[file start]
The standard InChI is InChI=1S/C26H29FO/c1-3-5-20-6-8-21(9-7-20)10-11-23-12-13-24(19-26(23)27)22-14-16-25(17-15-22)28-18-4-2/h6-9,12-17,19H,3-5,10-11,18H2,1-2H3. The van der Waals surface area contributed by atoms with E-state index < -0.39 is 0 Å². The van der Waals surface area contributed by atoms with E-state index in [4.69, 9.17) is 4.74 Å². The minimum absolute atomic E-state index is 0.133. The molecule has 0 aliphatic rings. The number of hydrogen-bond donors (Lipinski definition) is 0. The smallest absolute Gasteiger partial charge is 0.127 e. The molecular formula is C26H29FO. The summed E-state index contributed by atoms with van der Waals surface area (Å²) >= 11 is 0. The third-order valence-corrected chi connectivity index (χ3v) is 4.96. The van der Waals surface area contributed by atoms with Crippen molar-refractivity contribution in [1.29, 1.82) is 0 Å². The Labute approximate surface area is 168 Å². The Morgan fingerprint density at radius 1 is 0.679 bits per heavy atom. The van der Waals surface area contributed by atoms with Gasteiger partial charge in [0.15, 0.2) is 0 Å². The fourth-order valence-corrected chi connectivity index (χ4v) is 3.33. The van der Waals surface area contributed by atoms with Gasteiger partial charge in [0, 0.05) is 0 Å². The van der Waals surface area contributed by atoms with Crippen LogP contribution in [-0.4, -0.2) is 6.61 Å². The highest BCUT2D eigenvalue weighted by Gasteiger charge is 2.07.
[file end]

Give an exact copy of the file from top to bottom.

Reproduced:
The standard InChI is InChI=1S/C26H29FO/c1-3-5-20-6-8-21(9-7-20)10-11-23-12-13-24(19-26(23)27)22-14-16-25(17-15-22)28-18-4-2/h6-9,12-17,19H,3-5,10-11,18H2,1-2H3. The van der Waals surface area contributed by atoms with E-state index < -0.39 is 0 Å². The van der Waals surface area contributed by atoms with E-state index in [4.69, 9.17) is 4.74 Å². The minimum absolute atomic E-state index is 0.133. The molecule has 0 aliphatic rings. The number of hydrogen-bond donors (Lipinski definition) is 0. The smallest absolute Gasteiger partial charge is 0.127 e. The molecular formula is C26H29FO. The summed E-state index contributed by atoms with van der Waals surface area (Å²) >= 11 is 0. The third-order valence-corrected chi connectivity index (χ3v) is 4.96. The van der Waals surface area contributed by atoms with Crippen molar-refractivity contribution in [1.29, 1.82) is 0 Å². The Labute approximate surface area is 168 Å². The Morgan fingerprint density at radius 1 is 0.679 bits per heavy atom. The van der Waals surface area contributed by atoms with Gasteiger partial charge in [0.15, 0.2) is 0 Å². The fourth-order valence-corrected chi connectivity index (χ4v) is 3.33. The van der Waals surface area contributed by atoms with Gasteiger partial charge in [0, 0.05) is 0 Å². The van der Waals surface area contributed by atoms with Crippen LogP contribution in [-0.4, -0.2) is 6.61 Å². The highest BCUT2D eigenvalue weighted by Gasteiger charge is 2.07.